Hatch Memo on JCT “Buffett Rule” Legislation Analysis Revealing Not Enough Revenue to Replace AMT, Confront Debt
TO: Reporters and Editors
FROM: Antonia Ferrier and Julia Lawless for Senate Finance Committee
Ranking Member Orrin Hatch (R-Utah)
RE: JCT “Buffet Rule” Legislation Analysis Reveals Not Enough Revenue to Replace
AMT, Confront Debt
DATE: Tuesday, March 20, 2012
Citing either the severity of the budget deficit or as a replacement to the Alternative Minimum Tax (AMT) that Congress regularly patches to protect millions of middle-class families from a massive tax hike, the President and his congressional allies are pressing for a new, so-called Buffett Rule, named after billionaire Warren Buffett.
The President’s Fiscal Year (FY) 2013 Budget says that President Obama “is proposing that the Buffett Rule should replace the Alternative Minimum Tax, which now burdens middle-class Americans rather than stopping the richest Americans from paying too little as was originally intended.” (President’s FY 2013 Budget, Office of Management and Budget)
President Obama: “This Congress could hold a vote on the Buffett rule…The vast majority of Americans believe it's common sense, and if we're serious about paying down our deficit, it's as good a place to start as any.” (Wall Street Journal, “President Presses for Action of the Buffett Rule,” March 7, 2012)
But according to the analysis by Congress’ non-partisan tax scorekeeper, the Joint Committee on Taxation (JCT), of the “Paying A Fair Share Act of 2012” (S. 2059), the Buffett Rule would generate a meager $47 billion over ten years, or less than $5 billion a year - a minute fraction of either the deficit that the Congressional Budget Office (CBO) confirmed is over $1 trillion for a fourth straight year or the AMT that would lose revenue of $864 billion just to patch for ten years, according to the JCT.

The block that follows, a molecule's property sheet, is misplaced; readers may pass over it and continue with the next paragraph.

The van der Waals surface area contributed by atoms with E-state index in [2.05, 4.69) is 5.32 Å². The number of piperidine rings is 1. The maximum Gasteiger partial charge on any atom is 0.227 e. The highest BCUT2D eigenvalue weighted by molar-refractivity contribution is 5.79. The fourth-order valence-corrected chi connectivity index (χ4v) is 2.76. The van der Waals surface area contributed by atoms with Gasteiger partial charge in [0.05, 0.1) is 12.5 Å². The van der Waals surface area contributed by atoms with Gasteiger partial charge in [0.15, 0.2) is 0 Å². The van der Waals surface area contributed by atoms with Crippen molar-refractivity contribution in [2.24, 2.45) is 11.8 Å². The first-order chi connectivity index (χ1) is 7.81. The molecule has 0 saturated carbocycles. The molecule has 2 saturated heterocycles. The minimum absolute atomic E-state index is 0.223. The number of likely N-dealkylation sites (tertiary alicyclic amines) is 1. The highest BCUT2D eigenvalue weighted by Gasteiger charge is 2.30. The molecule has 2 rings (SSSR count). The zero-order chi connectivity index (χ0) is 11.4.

Senate Finance Committee Ranking Member Orrin Hatch (R-Utah) said in response:
“The President’s so-called Buffett Rule is a dog that just won’t hunt. It was designed for no other reason than politics – there is no economic rationale for it. It would do little to bring down the debt, wouldn’t come close to getting rid of the Alternative Minimum Tax (AMT) and would make our tax code even more complex than it already is. Now that we have this analysis, I hope the President will stop the class warfare and start leading by putting out real proposals to bring down our debt, get rid of the AMT and reform our broken tax code.”
Below are some examples that put the $47 billion or less than $5 billion average a year in perspective:
• The so-called Buffett Rule fails to deal with the nation’s overwhelming debt and annual deficits. It only covers one day of deficit spending in FY 2012. And, keep in mind $47 billion is less than 0.3 percent of our $15.6 trillion national debt.
• In FY 2011, net interest outlays of the federal government were $230 billion. The less than $5 billion per year amounts to one week of 2011 interest payments.
• If this so-called Buffett Rule was intended to replace the Alternative Minimum Tax, it is impossible because the revenue raised by the Buffett Rule can’t even cover 5 percent of a 10 year AMT patch, much less repeal of the AMT altogether as the President has proposed.
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